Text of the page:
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Friday, June 17, 2011

Appalachian Values As Discussed By Loyal Jones

Appalachian Values And Loyal Jones

Retired Berea College Professor Loyal Jones has had a lasting impact on public perceptions of Appalachian people with his book "Appalachian Values".  It is the first book I recommend to people who know little or nothing about Appalachians and express a desire to learn about us.  I believe it is the first book anyone should read who wants to know the truth about Appalachia and Appalachians.  It has done more to dispell the negative stereotypes of Appalachians than any other piece of written material and has been the basis of some of my own academic writing as well as the writing of hundreds of other authors both unknown and well known.  The links at the bottom of this blog will take the reader to two articles which I published with co-author Dr. Heather Ambrose, Ph. D., during the time I was working on my masters degree at Lindsey Wilson College.  We delivered one of those articles, "Culturally Appropriate Supervision of Counselors In Appalachia" at the 2005 National Conferece of The American Counseling Association and it was included in the book, "Vistas 2005: Compelling Perspectives On Counseling".  I have only spoken to Loyal Jones on one or two occasions and cannot say that  we are friends.  But I owe a debt of gratitude to Loyal Jones and so does every other native Appalachian who fights to diminish and dispell the stereotypes which persist today. 


Jones wrote the book, which was originally an article in a Texas magazine published by the Texas Tech Press,  in response to the debilitating portrayal of Appalachian people by Jack Weller in his best seller "Yesterday's People".  Weller's book is the last or next to last book you should ever read about Appalachia. (The last book you should read is "Night Comes To The Cumberlands" by Harry M. Caudill.)   Weller was an outsider, a Presbyterian minister, and had come to the Eastern Kentucky area to preach and do community organizing.  Like many, if not most, of the missionaries who came and still come to Appalachia, Weller knew little of the people he wrote so devastatingly about.  Weller also failed to learn much while he was here. Jones is a native Appalachian who has spent his life in Appalachia writing about his own kind and working to lift the Appalachian people up and to fight the stereotypes.  Some other Appalachian writers of note have taken issue with Jones' work including Bob Snyder, a close friend and mentor of mine.  However, I have been greatly influenced by both and believe both are correct in major areas of their work.  Their disagreement was between them and should not influence any reader to view either of them negatively. 

"Appalachian Values" was co-authored with Berea photographer Warren Brunner who actually was not an Appalachian.  His photos illustrate the work and actually take up more pages than the text. But, to my knowledge, Brunner did none of the writing and his photography is stupendous. The book is often mistaken for a coffee table picture book which is a major disservice to both the book and the people it depicts.  It is a masterful work of major cultural and political importance and is so deceptive in its simplicity that it is frequently ignored or avoided by academics.  It falls into a group of great little books like "The Last Lecture" by Randy Pausch and "Night" by Elie Wiesel.  These books are so small that they tend to be misleading to the average reader.  All write about groups of people who are unique and prone to be ignored, misinterpreted, pilloried, and even massacred. All three contain truths which are far more important than  the miniscule package in which they are contained.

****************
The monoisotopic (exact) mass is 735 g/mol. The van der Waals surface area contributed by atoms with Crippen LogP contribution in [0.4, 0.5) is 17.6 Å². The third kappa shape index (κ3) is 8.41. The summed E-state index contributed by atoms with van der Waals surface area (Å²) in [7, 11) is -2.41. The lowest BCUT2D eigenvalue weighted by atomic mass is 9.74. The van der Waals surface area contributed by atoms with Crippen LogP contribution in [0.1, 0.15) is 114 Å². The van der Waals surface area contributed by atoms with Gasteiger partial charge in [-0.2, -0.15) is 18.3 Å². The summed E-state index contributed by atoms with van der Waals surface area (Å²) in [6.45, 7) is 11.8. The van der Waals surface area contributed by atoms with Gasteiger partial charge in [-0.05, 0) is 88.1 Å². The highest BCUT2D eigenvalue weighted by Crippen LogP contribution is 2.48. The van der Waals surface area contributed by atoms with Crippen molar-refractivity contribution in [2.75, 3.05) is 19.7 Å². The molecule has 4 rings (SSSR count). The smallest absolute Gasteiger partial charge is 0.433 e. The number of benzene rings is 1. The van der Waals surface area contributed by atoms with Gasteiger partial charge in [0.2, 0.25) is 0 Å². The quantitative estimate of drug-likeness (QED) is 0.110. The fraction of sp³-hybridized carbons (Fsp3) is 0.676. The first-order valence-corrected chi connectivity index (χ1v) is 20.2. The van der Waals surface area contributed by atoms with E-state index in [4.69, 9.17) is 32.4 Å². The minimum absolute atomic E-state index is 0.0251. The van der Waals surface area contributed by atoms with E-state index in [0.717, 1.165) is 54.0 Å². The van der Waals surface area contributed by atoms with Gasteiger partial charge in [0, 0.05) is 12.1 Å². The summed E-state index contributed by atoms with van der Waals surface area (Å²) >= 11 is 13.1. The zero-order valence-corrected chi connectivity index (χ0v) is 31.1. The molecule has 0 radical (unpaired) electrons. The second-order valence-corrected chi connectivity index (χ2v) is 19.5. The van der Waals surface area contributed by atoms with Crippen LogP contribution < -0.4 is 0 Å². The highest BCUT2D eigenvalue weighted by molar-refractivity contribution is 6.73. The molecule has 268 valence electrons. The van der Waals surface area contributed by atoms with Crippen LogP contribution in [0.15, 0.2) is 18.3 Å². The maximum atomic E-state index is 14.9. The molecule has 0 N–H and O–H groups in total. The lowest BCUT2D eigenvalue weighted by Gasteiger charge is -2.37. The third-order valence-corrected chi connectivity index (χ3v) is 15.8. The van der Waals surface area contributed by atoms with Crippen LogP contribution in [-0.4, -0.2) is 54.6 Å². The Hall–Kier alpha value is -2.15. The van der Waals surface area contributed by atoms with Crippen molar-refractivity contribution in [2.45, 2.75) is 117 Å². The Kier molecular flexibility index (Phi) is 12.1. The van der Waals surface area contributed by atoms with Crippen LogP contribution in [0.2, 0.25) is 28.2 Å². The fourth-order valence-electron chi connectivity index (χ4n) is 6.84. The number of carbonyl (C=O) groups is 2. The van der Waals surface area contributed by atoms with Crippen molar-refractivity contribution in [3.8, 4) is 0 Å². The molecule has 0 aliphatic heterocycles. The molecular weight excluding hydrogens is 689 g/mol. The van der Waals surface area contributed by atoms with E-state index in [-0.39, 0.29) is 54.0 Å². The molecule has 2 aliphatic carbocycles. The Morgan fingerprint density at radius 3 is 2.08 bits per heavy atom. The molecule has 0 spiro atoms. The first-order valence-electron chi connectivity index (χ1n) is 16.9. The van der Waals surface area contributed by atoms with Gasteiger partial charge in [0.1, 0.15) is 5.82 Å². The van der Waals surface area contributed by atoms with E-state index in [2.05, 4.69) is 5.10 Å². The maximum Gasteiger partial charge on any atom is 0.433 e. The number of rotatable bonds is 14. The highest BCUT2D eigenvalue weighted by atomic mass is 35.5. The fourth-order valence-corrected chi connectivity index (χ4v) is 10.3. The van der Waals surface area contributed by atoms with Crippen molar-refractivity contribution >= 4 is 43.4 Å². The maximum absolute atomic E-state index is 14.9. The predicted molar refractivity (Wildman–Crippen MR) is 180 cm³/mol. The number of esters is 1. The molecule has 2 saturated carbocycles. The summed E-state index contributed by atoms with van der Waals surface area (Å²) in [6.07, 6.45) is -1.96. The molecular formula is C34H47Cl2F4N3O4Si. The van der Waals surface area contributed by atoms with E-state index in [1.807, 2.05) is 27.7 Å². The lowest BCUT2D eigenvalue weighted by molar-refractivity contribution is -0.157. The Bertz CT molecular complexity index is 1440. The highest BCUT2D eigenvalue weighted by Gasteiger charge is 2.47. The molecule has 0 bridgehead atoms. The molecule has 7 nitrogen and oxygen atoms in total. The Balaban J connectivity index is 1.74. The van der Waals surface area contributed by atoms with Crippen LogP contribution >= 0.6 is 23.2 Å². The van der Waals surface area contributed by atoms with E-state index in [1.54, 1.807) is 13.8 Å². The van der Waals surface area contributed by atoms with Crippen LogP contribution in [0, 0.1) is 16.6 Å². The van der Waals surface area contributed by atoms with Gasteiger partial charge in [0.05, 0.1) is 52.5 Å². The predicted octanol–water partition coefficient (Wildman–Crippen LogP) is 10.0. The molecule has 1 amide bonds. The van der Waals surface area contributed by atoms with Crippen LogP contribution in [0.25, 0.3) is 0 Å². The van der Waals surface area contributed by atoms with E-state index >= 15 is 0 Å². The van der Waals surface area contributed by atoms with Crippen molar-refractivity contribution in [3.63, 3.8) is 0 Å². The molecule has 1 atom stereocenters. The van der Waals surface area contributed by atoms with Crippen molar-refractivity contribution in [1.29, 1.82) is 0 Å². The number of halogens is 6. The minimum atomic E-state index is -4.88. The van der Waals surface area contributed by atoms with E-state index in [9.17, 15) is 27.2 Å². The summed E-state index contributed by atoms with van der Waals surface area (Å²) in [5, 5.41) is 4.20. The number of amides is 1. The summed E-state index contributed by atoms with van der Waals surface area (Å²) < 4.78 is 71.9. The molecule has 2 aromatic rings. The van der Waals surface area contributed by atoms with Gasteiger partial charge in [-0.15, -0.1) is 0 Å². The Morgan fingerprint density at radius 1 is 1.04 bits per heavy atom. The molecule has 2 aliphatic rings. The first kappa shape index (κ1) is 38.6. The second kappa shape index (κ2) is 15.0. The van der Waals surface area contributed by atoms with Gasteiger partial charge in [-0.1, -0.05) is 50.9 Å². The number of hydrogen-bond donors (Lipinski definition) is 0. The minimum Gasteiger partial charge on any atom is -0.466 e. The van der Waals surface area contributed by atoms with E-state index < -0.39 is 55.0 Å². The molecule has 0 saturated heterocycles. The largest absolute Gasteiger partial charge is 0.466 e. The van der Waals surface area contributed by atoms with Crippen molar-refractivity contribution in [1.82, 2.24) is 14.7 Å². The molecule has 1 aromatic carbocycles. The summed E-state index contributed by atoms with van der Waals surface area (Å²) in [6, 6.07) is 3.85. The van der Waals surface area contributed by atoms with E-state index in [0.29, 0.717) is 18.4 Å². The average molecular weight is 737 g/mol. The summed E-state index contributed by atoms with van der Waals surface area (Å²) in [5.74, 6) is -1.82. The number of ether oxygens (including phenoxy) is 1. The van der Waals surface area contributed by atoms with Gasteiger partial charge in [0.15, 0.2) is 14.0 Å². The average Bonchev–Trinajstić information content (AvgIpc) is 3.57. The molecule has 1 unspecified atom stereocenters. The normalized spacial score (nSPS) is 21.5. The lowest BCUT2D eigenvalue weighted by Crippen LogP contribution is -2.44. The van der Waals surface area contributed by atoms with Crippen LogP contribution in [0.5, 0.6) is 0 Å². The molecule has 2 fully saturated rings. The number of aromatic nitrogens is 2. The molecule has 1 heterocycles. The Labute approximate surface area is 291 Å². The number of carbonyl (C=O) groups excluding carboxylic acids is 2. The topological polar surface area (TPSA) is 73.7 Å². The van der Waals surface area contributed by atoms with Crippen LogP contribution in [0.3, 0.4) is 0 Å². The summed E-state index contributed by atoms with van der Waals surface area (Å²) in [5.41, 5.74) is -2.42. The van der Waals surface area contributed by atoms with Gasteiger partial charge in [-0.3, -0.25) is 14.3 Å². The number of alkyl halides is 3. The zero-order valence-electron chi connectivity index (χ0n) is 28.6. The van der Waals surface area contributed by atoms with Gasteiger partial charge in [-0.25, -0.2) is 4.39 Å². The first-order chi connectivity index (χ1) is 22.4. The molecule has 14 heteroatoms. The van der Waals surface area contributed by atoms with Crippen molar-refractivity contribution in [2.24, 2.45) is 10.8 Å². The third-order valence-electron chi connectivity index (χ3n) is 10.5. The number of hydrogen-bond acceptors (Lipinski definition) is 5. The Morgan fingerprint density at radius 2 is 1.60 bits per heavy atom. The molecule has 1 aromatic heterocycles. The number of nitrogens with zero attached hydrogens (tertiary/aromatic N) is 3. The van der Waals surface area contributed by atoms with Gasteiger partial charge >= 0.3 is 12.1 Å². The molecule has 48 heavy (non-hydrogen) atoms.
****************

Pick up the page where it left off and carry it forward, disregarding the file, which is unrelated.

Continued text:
Jones discussed ten core values of Appalachians: Love of Place; Independence, Self Reliance, and Pride; Neighborliness; Familism; Humility and Modesty; Sense of Beauty;  Patriotism; Religion; Personalism; and, Sense of Humor. Jones has discussed these values in more depth in his other work, especially the book, "Faith and Meaning In The Southern Uplands".  Although that work is primarily about religion, it also serves to expand some of Jones' thinking on the other values. Jones may be best known for his work on Appalachian Humor, including several joke books with Billy Ed Wheeler.  Jones has also been a well known dinner circuit speaker because of his humor.  But he is first and foremost an Appalachian academic and writer. 

Later, as time allows, I will expand or expound, in ten individual postings on this blog, on my own perception of these core cultural vaules.  But, at this point, the most important sentences any reader should remember from the book are these:

"All work in Appalachia must be based on the genuine needs as expressed by mountain people themselves.  Whatever work is done must be done with the recognition that Appalachian culture is real and functioning." Loyal Jones, "Appalachian Values" p. 10.

What this boils down to in layman's terms is that the missionaries have never saved us and they never will.  They will persist in coming.  We Appalachians must persist in being ourselves and resisting the efforts at forced assimilation, both blatant and subtle.  I will also, as time permits, write a major posting on cultural assimilation and ways Appalachian people can best resist it and work to preserve Appalachian Culture.

 Go to this link to read updated reflections from both Loyal Jones and I  about his book "Appalachian Values" forty years after it was published.  Reflections On Appalachian Values by Loyal Jones

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